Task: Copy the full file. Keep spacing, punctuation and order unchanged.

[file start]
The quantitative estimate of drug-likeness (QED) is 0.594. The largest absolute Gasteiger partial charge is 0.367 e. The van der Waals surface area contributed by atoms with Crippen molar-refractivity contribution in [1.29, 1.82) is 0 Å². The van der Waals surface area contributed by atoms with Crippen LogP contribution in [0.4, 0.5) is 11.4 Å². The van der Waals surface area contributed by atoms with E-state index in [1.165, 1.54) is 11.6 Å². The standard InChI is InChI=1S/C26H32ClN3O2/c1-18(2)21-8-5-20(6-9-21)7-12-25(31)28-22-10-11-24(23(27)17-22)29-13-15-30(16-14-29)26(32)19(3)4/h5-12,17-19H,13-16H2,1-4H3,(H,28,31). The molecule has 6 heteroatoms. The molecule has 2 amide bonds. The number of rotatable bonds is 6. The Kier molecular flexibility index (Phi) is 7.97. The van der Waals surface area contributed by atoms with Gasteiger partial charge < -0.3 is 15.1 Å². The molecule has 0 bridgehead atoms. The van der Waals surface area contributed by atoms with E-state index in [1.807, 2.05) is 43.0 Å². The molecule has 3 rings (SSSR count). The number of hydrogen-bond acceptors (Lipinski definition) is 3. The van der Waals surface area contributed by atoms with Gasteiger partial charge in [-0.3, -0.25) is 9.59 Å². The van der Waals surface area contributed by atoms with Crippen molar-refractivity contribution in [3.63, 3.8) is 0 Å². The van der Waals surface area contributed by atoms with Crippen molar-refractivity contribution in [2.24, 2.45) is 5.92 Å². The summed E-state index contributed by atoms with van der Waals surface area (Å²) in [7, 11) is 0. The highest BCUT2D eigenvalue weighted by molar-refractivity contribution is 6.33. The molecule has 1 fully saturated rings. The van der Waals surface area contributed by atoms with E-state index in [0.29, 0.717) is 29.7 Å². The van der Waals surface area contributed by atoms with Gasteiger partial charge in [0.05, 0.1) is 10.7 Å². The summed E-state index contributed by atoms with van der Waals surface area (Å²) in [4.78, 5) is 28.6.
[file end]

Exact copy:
The quantitative estimate of drug-likeness (QED) is 0.594. The largest absolute Gasteiger partial charge is 0.367 e. The van der Waals surface area contributed by atoms with Crippen molar-refractivity contribution in [1.29, 1.82) is 0 Å². The van der Waals surface area contributed by atoms with Crippen LogP contribution in [0.4, 0.5) is 11.4 Å². The van der Waals surface area contributed by atoms with E-state index in [1.165, 1.54) is 11.6 Å². The standard InChI is InChI=1S/C26H32ClN3O2/c1-18(2)21-8-5-20(6-9-21)7-12-25(31)28-22-10-11-24(23(27)17-22)29-13-15-30(16-14-29)26(32)19(3)4/h5-12,17-19H,13-16H2,1-4H3,(H,28,31). The molecule has 6 heteroatoms. The molecule has 2 amide bonds. The number of rotatable bonds is 6. The Kier molecular flexibility index (Phi) is 7.97. The van der Waals surface area contributed by atoms with Gasteiger partial charge < -0.3 is 15.1 Å². The molecule has 0 bridgehead atoms. The van der Waals surface area contributed by atoms with E-state index in [1.807, 2.05) is 43.0 Å². The molecule has 3 rings (SSSR count). The number of hydrogen-bond acceptors (Lipinski definition) is 3. The van der Waals surface area contributed by atoms with Gasteiger partial charge in [-0.3, -0.25) is 9.59 Å². The van der Waals surface area contributed by atoms with Crippen molar-refractivity contribution in [3.63, 3.8) is 0 Å². The van der Waals surface area contributed by atoms with Crippen molar-refractivity contribution in [2.24, 2.45) is 5.92 Å². The summed E-state index contributed by atoms with van der Waals surface area (Å²) in [7, 11) is 0. The highest BCUT2D eigenvalue weighted by molar-refractivity contribution is 6.33. The molecule has 1 fully saturated rings. The van der Waals surface area contributed by atoms with E-state index in [0.29, 0.717) is 29.7 Å². The van der Waals surface area contributed by atoms with Gasteiger partial charge in [0.05, 0.1) is 10.7 Å². The summed E-state index contributed by atoms with van der Waals surface area (Å²) in [4.78, 5) is 28.6.